Bobby Darin was a popular American singer/songwriter of the ’50s and ’60s. His singing style fell somewhere between that of Elvis Presley and Frank Sinatra. He was also famously of poor health. As a child, he was stricken with bouts of rheumatic fever, which left him with a seriously weakened heart. He had not been expected to live beyond age 16. Today, he is best known for recording a number of hit singles. Of these, 1959’s “Beyond the Sea” is known as one of his signature songs.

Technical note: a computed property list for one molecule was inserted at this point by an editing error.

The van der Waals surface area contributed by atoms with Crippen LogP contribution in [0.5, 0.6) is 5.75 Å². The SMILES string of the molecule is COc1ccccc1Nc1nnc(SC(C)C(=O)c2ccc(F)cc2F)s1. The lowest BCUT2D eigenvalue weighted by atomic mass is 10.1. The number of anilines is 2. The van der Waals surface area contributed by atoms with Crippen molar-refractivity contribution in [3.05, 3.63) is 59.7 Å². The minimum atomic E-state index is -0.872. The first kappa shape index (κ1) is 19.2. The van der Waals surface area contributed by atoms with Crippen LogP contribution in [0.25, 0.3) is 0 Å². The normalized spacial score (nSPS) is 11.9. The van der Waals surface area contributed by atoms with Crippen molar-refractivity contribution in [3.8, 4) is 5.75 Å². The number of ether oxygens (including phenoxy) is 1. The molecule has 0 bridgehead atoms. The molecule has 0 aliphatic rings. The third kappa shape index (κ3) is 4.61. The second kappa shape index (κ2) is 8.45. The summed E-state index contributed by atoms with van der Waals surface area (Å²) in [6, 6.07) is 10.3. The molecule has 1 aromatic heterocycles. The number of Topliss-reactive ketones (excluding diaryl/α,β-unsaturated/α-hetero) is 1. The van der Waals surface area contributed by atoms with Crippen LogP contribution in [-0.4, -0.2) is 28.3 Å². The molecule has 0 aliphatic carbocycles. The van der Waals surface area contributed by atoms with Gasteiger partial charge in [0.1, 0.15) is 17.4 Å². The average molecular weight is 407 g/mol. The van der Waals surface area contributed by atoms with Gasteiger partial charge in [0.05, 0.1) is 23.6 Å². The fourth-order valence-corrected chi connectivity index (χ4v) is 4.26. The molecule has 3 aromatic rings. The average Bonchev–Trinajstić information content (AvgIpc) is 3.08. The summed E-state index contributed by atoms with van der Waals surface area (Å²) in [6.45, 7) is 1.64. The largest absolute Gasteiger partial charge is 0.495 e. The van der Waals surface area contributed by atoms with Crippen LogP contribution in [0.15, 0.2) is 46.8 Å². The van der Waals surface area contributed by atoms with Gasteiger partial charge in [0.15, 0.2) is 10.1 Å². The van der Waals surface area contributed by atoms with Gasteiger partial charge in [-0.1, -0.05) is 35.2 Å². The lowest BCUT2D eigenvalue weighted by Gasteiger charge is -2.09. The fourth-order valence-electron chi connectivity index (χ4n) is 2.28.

This was an English-language version of Charles Trenet’s 1946 classic “Le Mer,” featuring lyrics by Jack Lawrence, which turned what was an original conceptual ode to the sea into a song about love and longing. Darin recorded “Beyond the Sea” in the midst of his transition from being a singer of cheesy rock songs into “Rat Pack-style” big band swing and jazz territory. It also followed the success of his version of “Mack the Knife” from The Threepenny Opera, released earlier that year. As mentioned, “Beyond the Sea” is known today as one of Darin’s signature songs. It even titles a 2004 biopic on his life, directed by Kevin Spacey.
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